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AU - Brock, John M.

AU - Ryan, John M.

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N2 - Rationale and Objectives. This study was conducted to define and characterize magnetic resonance (MR) contrast medium enhancement of the renal cortex, medulla, and pelvocaliceal system in normal and hydronephrotic kidneys with and without furosemide administration. Materials and Methods. In 30 subjects known or suspected to have unilateral hydronephrosis and normal serum creatinine levels, multiple timed sets of coronal fast spoiled gradient-echo images were acquired before and after contrast medium administration. MR renograms were derived from changes in the signal intensity (SI) of the cortex, medulla, and pelvocaliceal system. Ten subjects received 40 mg of intravenous furosemide approximately 10 minutes before contrast medium administration. Results. The following values were significantly different between subjects who were given furosemide and those who were not: the peak cortical, medullary, and pelvocaliceal system SIs measured in the normal kidneys during the 4 1/2 minutes following contrast medium administration (163.2 ± 17.7 [mean arbitrary units plus or minus standard error] vs 120.5 ± 10.2 [P = .033], 155.5 ± 18.8 vs 111.5 ± 9.4 [P = .025], and 332.5 ± 27.2 vs 229.3 ± 31.9 [P = .026], respectively); the crossover time between the SI curves of the pelvocaliceal system and the medulla in the normal kidney (2.45 minutes ± 0.2 vs 3.27 minutes ± 0.25 [P = .02]); and the peak SIs of the cortex, medulla, and pelvocaliceal system in the unilateral obstructive hydronephrotic kidneys throughout the first 4 1/2 minutes after contrast medium administration (174.6 ± 16.4 vs 90.6 ± 13.7 [P = .003], 117.6 ± 14.1 vs 86.7 ± 11.8 [P = .015], and 337.2 ± 41.4 vs 143.1 ± 74.4 [P = .034], respectively). Conclusion. MR renography can be used to depict three separate components of renal enhancement: cortical, medullary, and pelvocaliceal. Furosemide-induced diuresis increases renal parenchymal and pelvocaliceal SI and urinary flow rates.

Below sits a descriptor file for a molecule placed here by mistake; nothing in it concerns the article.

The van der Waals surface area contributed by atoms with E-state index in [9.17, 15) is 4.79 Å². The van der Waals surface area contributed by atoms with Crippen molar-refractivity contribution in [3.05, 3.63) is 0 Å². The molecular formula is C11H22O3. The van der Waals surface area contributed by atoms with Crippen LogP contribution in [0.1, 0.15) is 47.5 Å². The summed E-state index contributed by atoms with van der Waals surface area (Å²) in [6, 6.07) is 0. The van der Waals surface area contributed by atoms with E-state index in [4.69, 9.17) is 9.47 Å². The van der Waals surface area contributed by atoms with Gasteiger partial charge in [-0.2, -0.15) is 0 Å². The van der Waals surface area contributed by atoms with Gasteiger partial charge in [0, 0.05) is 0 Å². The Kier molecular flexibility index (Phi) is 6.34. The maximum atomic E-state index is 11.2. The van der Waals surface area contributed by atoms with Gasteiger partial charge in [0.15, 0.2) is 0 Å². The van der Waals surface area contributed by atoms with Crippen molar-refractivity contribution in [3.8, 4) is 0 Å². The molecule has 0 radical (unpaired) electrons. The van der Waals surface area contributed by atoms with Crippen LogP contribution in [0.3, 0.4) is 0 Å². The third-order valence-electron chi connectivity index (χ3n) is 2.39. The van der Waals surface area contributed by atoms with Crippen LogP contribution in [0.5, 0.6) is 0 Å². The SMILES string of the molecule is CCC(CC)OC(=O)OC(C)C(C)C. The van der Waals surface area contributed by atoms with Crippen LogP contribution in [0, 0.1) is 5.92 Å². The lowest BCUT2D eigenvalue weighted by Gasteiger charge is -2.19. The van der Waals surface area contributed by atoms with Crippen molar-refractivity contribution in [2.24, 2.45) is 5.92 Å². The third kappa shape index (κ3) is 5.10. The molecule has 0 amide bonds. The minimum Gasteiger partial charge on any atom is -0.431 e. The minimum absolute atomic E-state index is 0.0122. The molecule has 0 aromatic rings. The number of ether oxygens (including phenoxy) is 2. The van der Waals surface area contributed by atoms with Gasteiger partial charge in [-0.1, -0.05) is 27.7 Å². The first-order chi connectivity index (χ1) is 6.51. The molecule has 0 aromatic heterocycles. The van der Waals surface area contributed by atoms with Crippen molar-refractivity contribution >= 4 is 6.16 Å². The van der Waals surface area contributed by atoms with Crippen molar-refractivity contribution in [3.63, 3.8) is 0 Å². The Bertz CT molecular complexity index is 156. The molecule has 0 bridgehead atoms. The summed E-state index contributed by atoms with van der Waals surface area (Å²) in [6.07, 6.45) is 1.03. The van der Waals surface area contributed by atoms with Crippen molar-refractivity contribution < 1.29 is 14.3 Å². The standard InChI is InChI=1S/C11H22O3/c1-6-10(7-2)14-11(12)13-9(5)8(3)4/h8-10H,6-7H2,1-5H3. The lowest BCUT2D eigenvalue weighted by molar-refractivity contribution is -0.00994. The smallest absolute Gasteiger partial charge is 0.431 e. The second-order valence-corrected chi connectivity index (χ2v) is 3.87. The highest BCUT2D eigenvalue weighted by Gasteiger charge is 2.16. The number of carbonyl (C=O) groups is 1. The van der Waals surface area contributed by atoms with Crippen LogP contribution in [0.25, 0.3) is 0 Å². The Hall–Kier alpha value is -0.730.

AB - Rationale and Objectives. This study was conducted to define and characterize magnetic resonance (MR) contrast medium enhancement of the renal cortex, medulla, and pelvocaliceal system in normal and hydronephrotic kidneys with and without furosemide administration. Materials and Methods. In 30 subjects known or suspected to have unilateral hydronephrosis and normal serum creatinine levels, multiple timed sets of coronal fast spoiled gradient-echo images were acquired before and after contrast medium administration. MR renograms were derived from changes in the signal intensity (SI) of the cortex, medulla, and pelvocaliceal system. Ten subjects received 40 mg of intravenous furosemide approximately 10 minutes before contrast medium administration. Results. The following values were significantly different between subjects who were given furosemide and those who were not: the peak cortical, medullary, and pelvocaliceal system SIs measured in the normal kidneys during the 4 1/2 minutes following contrast medium administration (163.2 ± 17.7 [mean arbitrary units plus or minus standard error] vs 120.5 ± 10.2 [P = .033], 155.5 ± 18.8 vs 111.5 ± 9.4 [P = .025], and 332.5 ± 27.2 vs 229.3 ± 31.9 [P = .026], respectively); the crossover time between the SI curves of the pelvocaliceal system and the medulla in the normal kidney (2.45 minutes ± 0.2 vs 3.27 minutes ± 0.25 [P = .02]); and the peak SIs of the cortex, medulla, and pelvocaliceal system in the unilateral obstructive hydronephrotic kidneys throughout the first 4 1/2 minutes after contrast medium administration (174.6 ± 16.4 vs 90.6 ± 13.7 [P = .003], 117.6 ± 14.1 vs 86.7 ± 11.8 [P = .015], and 337.2 ± 41.4 vs 143.1 ± 74.4 [P = .034], respectively). Conclusion. MR renography can be used to depict three separate components of renal enhancement: cortical, medullary, and pelvocaliceal. Furosemide-induced diuresis increases renal parenchymal and pelvocaliceal SI and urinary flow rates.

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KW - Kidney, MR

KW - Kidney, stenosis or obstruction

KW - Magnetic resonance (MR), contrast enhancement